+1
The most common cause of what you are describing is irritation from the tape or bandage.  I have seen this occur if an ace bandage slides/rubs over an area and also from tape irritating the skin.  It would be very unlikely that the sclerosing solution caused this problem.  A topical cream or ointment such as silvadene or bactracin would help.  If the veins were injected, then they should resolve over time.

John Landi, MD
Naples General Surgeon
5.0 out of 5 stars 2 reviews

Contact Dermatitis

+1

Extravasation issues aside, the blisters seen in the picture look like a "tape reaction" or contact dermatitis. The blisters or bullae are epidermal.  This should have no effect on the results of your sclerotherapy.

Stephen Prendiville, MD
Fort Myers Facial Plastic Surgeon
5.0 out of 5 stars 34 reviews

Sclerotherapy for spider or varicose veins

+1

It is difficult if not impossible to predict what caused the blisters in this situation. It could be due to the shear or stress of the dressing or to inadvertent extravasation of the sclerosant in to the skin. With gentle wound care these should heal uneventfully. It is not unusual to require several sessions to achieve successful therapy of varicose or spider veins.

Otto Joseph Placik, MD
Chicago Plastic Surgeon
5.0 out of 5 stars 44 reviews

Blistering after Sclerotherapy

+1
I understand that you are frustrated and angry with your outcome but this is NOT the time to round up "the usual suspects". There will be plenty of time to do that later IF your suspicionsare right. Instead, I would advise you to cooperate with your doctor and solve the predicament you are in. Blisters indicate tissue damage (as may be seen in some 2nd degree burns). This CAN be caused by harming the tissues with extravasation of the vein irritant but may also be caused by tape which was stretchedas it was applied to the skin. The parallel blisters are not consistent with tape UNLESS the tape was applied in this fashion. If your doctor is NOT a Plasticsurgeon or Dermatologist who is familiar with burns, I would suggest you may want to be seen by one. Your injured skin should be treated aggressively to prevent full thickness skin losses and permanent scarring. Good Luck. Dr. Peter Aldea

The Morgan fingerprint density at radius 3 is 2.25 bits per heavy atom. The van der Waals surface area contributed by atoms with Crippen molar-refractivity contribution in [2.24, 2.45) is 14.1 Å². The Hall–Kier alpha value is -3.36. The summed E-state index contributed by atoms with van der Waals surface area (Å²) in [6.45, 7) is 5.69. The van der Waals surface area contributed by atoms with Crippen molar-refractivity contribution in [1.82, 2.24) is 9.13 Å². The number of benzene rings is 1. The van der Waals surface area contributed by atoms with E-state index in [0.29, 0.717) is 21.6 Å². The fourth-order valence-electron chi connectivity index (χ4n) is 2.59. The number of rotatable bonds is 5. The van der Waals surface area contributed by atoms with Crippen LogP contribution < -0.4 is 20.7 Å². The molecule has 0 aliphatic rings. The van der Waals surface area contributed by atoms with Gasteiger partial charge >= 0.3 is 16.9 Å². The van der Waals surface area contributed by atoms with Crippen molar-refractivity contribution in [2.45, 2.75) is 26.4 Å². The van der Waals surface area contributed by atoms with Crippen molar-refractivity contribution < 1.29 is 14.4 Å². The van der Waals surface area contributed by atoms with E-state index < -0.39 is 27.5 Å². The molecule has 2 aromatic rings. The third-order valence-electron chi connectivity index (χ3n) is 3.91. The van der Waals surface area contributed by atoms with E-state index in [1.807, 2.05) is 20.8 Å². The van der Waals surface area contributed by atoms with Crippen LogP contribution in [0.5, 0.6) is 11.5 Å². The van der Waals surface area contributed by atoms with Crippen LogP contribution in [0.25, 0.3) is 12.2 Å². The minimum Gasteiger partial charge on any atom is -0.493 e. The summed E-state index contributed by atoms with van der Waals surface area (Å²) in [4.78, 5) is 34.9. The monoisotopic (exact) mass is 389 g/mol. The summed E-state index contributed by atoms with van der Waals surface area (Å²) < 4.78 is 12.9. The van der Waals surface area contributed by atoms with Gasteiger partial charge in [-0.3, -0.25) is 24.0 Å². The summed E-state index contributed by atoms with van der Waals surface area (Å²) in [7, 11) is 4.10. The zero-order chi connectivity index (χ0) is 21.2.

Peter A. Aldea, MD
Memphis Plastic Surgeon
5.0 out of 5 stars 61 reviews

Sclerotherapy

+1

The blisters you show are not a typical reaction to the sclerosing agents usually used in the U.S.

What was the material injected?

Blisters like this could come from reaction to tape adhesive or tape put with a stretch on the tale. so it creates a friction on the skin and causes blisters.

Sclerotherapy for spider veins may require more than one session to get rid of them.

Samir Shureih, MD
Baltimore Plastic Surgeon

These answers are for educational purposes and should not be relied upon as a substitute for medical advice you may receive from your physician. If you have a medical emergency, please call 911. These answers do not constitute or initiate a patient/doctor relationship.